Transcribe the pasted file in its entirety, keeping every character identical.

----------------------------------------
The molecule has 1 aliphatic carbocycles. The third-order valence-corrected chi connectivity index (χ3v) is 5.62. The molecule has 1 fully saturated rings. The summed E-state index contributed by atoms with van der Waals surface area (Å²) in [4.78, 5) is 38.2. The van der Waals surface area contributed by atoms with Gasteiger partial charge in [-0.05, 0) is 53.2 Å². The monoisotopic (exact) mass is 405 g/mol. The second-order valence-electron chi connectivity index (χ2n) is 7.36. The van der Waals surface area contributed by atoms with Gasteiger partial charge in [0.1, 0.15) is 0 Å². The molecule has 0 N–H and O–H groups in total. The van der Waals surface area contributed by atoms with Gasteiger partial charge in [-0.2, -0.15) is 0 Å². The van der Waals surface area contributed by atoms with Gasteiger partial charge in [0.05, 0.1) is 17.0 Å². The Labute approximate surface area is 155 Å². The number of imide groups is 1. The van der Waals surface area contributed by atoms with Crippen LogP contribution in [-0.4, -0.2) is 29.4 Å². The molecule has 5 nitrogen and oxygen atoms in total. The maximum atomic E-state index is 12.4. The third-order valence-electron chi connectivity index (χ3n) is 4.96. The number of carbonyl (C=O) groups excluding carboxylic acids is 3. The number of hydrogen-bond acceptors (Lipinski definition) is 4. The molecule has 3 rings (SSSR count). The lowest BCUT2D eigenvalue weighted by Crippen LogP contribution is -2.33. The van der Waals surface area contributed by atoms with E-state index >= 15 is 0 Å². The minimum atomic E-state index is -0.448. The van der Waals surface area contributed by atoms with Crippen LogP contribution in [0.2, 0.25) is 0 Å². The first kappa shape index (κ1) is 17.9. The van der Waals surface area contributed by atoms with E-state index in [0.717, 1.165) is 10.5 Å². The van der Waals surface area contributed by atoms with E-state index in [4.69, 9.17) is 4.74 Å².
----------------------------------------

The molecule has 1 aliphatic carbocycles. The third-order valence-corrected chi connectivity index (χ3v) is 5.62. The molecule has 1 fully saturated rings. The summed E-state index contributed by atoms with van der Waals surface area (Å²) in [4.78, 5) is 38.2. The van der Waals surface area contributed by atoms with Gasteiger partial charge in [-0.05, 0) is 53.2 Å². The monoisotopic (exact) mass is 405 g/mol. The second-order valence-electron chi connectivity index (χ2n) is 7.36. The van der Waals surface area contributed by atoms with Gasteiger partial charge in [0.1, 0.15) is 0 Å². The molecule has 0 N–H and O–H groups in total. The van der Waals surface area contributed by atoms with Gasteiger partial charge in [-0.2, -0.15) is 0 Å². The van der Waals surface area contributed by atoms with Gasteiger partial charge in [0.05, 0.1) is 17.0 Å². The Labute approximate surface area is 155 Å². The number of imide groups is 1. The van der Waals surface area contributed by atoms with Crippen LogP contribution in [-0.4, -0.2) is 29.4 Å². The molecule has 5 nitrogen and oxygen atoms in total. The maximum atomic E-state index is 12.4. The third-order valence-electron chi connectivity index (χ3n) is 4.96. The number of carbonyl (C=O) groups excluding carboxylic acids is 3. The number of hydrogen-bond acceptors (Lipinski definition) is 4. The molecule has 3 rings (SSSR count). The lowest BCUT2D eigenvalue weighted by Crippen LogP contribution is -2.33. The van der Waals surface area contributed by atoms with E-state index >= 15 is 0 Å². The minimum atomic E-state index is -0.448. The van der Waals surface area contributed by atoms with Crippen LogP contribution in [0.2, 0.25) is 0 Å². The first kappa shape index (κ1) is 17.9. The van der Waals surface area contributed by atoms with E-state index in [0.717, 1.165) is 10.5 Å². The van der Waals surface area contributed by atoms with E-state index in [4.69, 9.17) is 4.74 Å².